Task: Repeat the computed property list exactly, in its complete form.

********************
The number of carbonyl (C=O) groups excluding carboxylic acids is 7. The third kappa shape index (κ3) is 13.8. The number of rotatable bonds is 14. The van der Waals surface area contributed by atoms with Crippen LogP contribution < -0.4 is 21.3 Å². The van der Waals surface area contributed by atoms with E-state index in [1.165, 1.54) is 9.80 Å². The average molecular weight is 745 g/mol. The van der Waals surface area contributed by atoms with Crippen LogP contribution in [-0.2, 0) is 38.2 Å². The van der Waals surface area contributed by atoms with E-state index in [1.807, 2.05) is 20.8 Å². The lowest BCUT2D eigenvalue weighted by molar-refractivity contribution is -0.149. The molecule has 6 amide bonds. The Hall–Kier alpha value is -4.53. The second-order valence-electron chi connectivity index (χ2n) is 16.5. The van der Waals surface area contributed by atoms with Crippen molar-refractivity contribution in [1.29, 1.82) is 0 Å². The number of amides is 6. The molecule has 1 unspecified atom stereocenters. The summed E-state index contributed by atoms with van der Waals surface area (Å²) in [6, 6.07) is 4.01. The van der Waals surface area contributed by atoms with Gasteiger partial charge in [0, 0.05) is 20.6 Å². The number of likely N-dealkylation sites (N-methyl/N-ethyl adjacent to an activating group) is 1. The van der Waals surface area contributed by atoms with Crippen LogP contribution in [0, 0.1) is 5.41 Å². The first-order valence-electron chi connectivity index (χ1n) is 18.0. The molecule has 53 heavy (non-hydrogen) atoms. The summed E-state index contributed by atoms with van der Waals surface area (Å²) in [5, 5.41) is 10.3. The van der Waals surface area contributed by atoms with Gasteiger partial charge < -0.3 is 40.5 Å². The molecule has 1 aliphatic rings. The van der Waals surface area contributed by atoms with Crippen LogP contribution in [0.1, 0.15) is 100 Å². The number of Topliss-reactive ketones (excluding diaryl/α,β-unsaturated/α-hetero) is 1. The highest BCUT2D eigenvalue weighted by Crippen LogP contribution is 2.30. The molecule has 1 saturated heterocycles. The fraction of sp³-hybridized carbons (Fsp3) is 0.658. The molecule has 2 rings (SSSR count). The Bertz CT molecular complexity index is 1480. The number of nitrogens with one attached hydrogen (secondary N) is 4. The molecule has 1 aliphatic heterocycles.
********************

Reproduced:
The number of carbonyl (C=O) groups excluding carboxylic acids is 7. The third kappa shape index (κ3) is 13.8. The number of rotatable bonds is 14. The van der Waals surface area contributed by atoms with Crippen LogP contribution < -0.4 is 21.3 Å². The van der Waals surface area contributed by atoms with E-state index in [1.165, 1.54) is 9.80 Å². The average molecular weight is 745 g/mol. The van der Waals surface area contributed by atoms with Crippen LogP contribution in [-0.2, 0) is 38.2 Å². The van der Waals surface area contributed by atoms with E-state index in [1.807, 2.05) is 20.8 Å². The lowest BCUT2D eigenvalue weighted by molar-refractivity contribution is -0.149. The molecule has 6 amide bonds. The Hall–Kier alpha value is -4.53. The second-order valence-electron chi connectivity index (χ2n) is 16.5. The van der Waals surface area contributed by atoms with Crippen molar-refractivity contribution in [1.29, 1.82) is 0 Å². The number of amides is 6. The molecule has 1 unspecified atom stereocenters. The summed E-state index contributed by atoms with van der Waals surface area (Å²) in [6, 6.07) is 4.01. The van der Waals surface area contributed by atoms with Gasteiger partial charge in [0, 0.05) is 20.6 Å². The number of likely N-dealkylation sites (N-methyl/N-ethyl adjacent to an activating group) is 1. The van der Waals surface area contributed by atoms with Crippen LogP contribution in [0, 0.1) is 5.41 Å². The first-order valence-electron chi connectivity index (χ1n) is 18.0. The molecule has 53 heavy (non-hydrogen) atoms. The summed E-state index contributed by atoms with van der Waals surface area (Å²) in [5, 5.41) is 10.3. The van der Waals surface area contributed by atoms with Gasteiger partial charge < -0.3 is 40.5 Å². The molecule has 1 aliphatic rings. The van der Waals surface area contributed by atoms with Crippen LogP contribution in [0.1, 0.15) is 100 Å². The number of Topliss-reactive ketones (excluding diaryl/α,β-unsaturated/α-hetero) is 1. The highest BCUT2D eigenvalue weighted by Crippen LogP contribution is 2.30. The molecule has 1 saturated heterocycles. The fraction of sp³-hybridized carbons (Fsp3) is 0.658. The molecule has 2 rings (SSSR count). The Bertz CT molecular complexity index is 1480. The number of nitrogens with one attached hydrogen (secondary N) is 4. The molecule has 1 aliphatic heterocycles.